The Coen Brothers' newest comedy has a lot to say about God. Not quite in the traditional sense, mind you. Hail, Caesar! (read Crosswalk's review of Hail, Caesar! here) is essentially a film about the inner workings of a Hollywood studio trying to make a film, and that film just happens to be about the crucifixion. Still, Jesus has a way of coloring the edges of anything He touches, and the same is true for this oddball period piece. Wade Bearden, of the site Christ & Pop Culture, believes the Coens' latest project reflects Christians' inability to accurately reflect the holiness and wonder of God, particularly in media. He begins by pointing out a particular scene in the film’s first act:
“In the movie’s best scene, Mannix sits down with a number of religious figures in hopes of obtaining their theological seal of approval for the studio’s Hail, Caesar!production. The ensuing conversation, regarding the nature of the Father and Son, between a Catholic priest, Greek Orthodox Priest, Rabbi, and a Protestant minister (which already sounds like the beginning of rowdy joke) is as sidesplitting as it is tongue-in-cheek—the Coen brothers brilliantly satirizing recent discussions surrounding biblical movies like Noahand Exodus. The set piece also works as an inquiry into the nature of the film industry itself. The studio is concerned about making a movie that ‘will not offend anyone.’ Art and product are so often easily intertwined. Can both work together?”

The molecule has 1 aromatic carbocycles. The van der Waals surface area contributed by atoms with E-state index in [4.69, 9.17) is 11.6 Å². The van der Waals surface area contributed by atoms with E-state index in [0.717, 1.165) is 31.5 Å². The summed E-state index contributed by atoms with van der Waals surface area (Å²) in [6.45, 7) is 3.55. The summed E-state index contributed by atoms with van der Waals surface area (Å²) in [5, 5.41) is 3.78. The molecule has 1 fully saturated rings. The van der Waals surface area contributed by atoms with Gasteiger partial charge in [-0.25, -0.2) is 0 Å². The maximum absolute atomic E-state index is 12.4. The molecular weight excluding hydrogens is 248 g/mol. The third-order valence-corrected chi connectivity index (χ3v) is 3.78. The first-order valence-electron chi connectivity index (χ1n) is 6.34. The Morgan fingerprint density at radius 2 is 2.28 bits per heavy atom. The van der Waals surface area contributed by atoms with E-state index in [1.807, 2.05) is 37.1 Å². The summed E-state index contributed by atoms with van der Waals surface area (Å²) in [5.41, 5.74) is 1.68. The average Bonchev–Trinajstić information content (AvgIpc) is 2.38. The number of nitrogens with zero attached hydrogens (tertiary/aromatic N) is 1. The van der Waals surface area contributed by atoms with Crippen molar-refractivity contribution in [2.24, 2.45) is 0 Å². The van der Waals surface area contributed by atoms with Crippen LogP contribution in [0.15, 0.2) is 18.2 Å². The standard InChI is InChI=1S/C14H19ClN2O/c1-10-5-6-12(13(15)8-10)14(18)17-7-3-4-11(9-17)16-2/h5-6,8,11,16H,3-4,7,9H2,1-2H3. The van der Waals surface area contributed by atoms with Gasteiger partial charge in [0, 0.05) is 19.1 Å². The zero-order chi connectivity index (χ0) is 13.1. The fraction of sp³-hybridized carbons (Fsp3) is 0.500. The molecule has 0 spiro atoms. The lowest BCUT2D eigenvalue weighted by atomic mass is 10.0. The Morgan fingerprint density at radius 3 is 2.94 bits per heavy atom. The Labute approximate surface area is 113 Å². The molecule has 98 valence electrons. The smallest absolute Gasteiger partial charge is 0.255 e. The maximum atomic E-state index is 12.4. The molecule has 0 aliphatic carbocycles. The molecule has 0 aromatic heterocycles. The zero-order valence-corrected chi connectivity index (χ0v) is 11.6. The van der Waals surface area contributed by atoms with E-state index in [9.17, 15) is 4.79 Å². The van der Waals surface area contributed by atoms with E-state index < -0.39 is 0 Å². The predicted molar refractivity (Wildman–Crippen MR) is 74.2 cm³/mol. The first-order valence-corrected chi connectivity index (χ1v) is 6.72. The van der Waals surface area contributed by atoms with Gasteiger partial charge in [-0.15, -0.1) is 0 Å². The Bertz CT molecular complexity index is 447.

Bearden continues to argue that art, much like Scripture, can often be interpreted differently depending on the audience. Such difference in perspective often leads to harsh, sometimes turbulent arguments within the church, when in reality they should enlighten us. As Bearden says in his closing arguments, none of us can truly know the full character of God.
“We know that Hollywood is ‘make believe’—the speeches aren’t ‘real’—but that doesn’t mean it doesn’t give us truth every once in awhile. While the Coen brothers don’t land in a fixed theological position, they understand that our scrapings at the divine, our many artistic renderings, reflect something true. Often, like the television antenna in A Serious Man, our reception of God’s presence finds itself swallowed by static. We search for a vision, and often can’t see it. Even our Christ figures—and Hail, Caesar!has its Christ figures—are just mirrors of the true Father and Son.”